Moyer books bands for fairs and festivals nationwide; he says his 30-year-old company is the biggest producer of motorcycle festivals in the country. He has seen how events have tightened their purse strings in the last few years.

“These city fairs, county fairs, all this stuff, they’ve all had to do the same stuff,” he said, “You gotta figure out ways to trim your budget. The entertainment budget’s always the first to go.”

So tribute bands are a natural fit.

But why should a venue pay all the fees and costs to bring a bunch of bands around when one band can perform as many bands? Moyer points to outfits like the GNR tribute Paradise City, which is also Bob Seger tribute Silver Bullet, which is also Bon Jovi tribute Dead or Alive.

“There’s a reason why they’re a full-time group,” he said. “They do multiple tributes.”

Meaning they switch out costumes and songs and play different sets. They can open for themselves. For a three-day festival, Moyer can get three different headliners out of the same group of guys. It’s brilliant.

“It makes ’em worth more money. You don’t have to get an opening act,” he said. “It’s all in the advertising.”

The band makes more money. The festival gets a discount on multiple bands. And the audience? The audience sweats, blissfully ignorant in their riding chaps, never knowing that their Bob Seger is also their Bon Jovi.

This raises questions of authenticity, of course.

With this new species of tribute, we’ve come all the way back around to the cover band. But are these meta-tribute bands some kind of violation of the tribute band contract? Does an audience care that they’re seeing the same headliner over and over again? Do they want the real illusion, or is the illusion of the real illusion just fine?

Moyer is quick with an answer to that one, too. Consider Southern rockers Blackfoot, for example. They still tour, commanding $8,000 a show, he said. But there’s not a single member of the original band still performing; the current lineup was formed this year, younger than Almost Kiss or Poison Overdose or Rattle and Hum KC.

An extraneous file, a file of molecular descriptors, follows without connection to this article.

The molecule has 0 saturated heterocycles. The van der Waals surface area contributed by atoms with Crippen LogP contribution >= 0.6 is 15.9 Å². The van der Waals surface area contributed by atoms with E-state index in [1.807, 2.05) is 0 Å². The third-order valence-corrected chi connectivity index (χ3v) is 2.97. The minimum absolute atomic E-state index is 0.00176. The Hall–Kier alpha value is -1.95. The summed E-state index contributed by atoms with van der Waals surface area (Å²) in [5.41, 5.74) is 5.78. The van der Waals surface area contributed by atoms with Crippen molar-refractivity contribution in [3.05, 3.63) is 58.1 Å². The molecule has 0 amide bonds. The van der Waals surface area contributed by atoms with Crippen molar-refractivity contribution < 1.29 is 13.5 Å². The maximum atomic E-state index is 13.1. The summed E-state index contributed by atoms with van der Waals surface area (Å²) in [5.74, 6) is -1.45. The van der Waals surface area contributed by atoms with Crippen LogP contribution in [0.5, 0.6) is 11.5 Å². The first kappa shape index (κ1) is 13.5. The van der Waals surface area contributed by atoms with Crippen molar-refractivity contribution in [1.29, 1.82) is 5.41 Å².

The boundary between “original” and “tribute” becomes something else entirely, something that each fan has to decide.

Shared dreams

John Henderson, KC/DC’s Brian Johnson, started out on karaoke. He was discovered by a fledgling tribute band that had been performing with a Bon Scott, AC/DC’s original lead singer who died early in the band’s career.

Needing someone to sing the other part of the AC/DC catalog, the band brought Henderson on. And now KC/DC does something that the original never could: Shows start with Bon Scott, who “dies” during the set and is replaced by Henderson’s Brian Johnson, coming in with “Hell’s Bells.”

Henderson doesn’t consider himself much of a musician.

“I have no talent other than I can smoke, drink and scream,” he said.

A fan himself, he understands the appeal of the tribute to an audience.

“You can sing two or three words and stick the mic out into the crowd and they’ll finish it. To me that’s the greatest thing about doing this,” he said. “It’s like a great big giant sing-along.”

“They’re living kind of a fantasy, really,” Poison Overdose’s Tietjen said.

“Even though it’s not Bret Michaels, they tell themselves that it is. It’s like a big pretend-fest.”

It’s easy to hear in talking to some of these musicians a bit of regret at not getting their own original music off the ground. The success they’ve found in being someone else must seem like a weird kind of accomplishment.

When they were young, listening to the very bands they’d grow up to become, they might have imagined making money and playing for huge crowds. And now, having made good money playing for a sea of fans screaming names not those of the band members, it’s easy to wonder if they feel like their youthful fantasies came true in a strange way. They are at the same time fans of a band and avatars for it.

“What’s real is the crowd and the fact that we’re having a good time and playing,” Tietjen said. “The dream is playing original music.”

Then again, there’s Scott Jensen — Almost Gene, the perennial cover-band musician.

“Where else can a 53-year-old man put on tights and get paid for it?” he said. “It’s just a dream of mine, and I’m living the dream.”

Coming up

A sampling of performances by Kansas City tribute bands:

• Almost Kiss performs June 15 at the Beaumont Club.



• KC/DC plays at 9 p.m. June 9 at the Landing in Liberty.

KC/DC’s MySpace page


• Rattle and Hum KC performs June 30 at Zona Rosa.



• Liverpool performs Saturday at Summit Fair Shopping Center in Lee’s Summit.


• Killer Queen and Landslide will perform Saturday during Downtown Days in Lee’s Summit.



• Poison Overdose performs Aug. 18 at the Jobsite in Olathe.



• Looks That Kill will perform Saturday at RecordBar.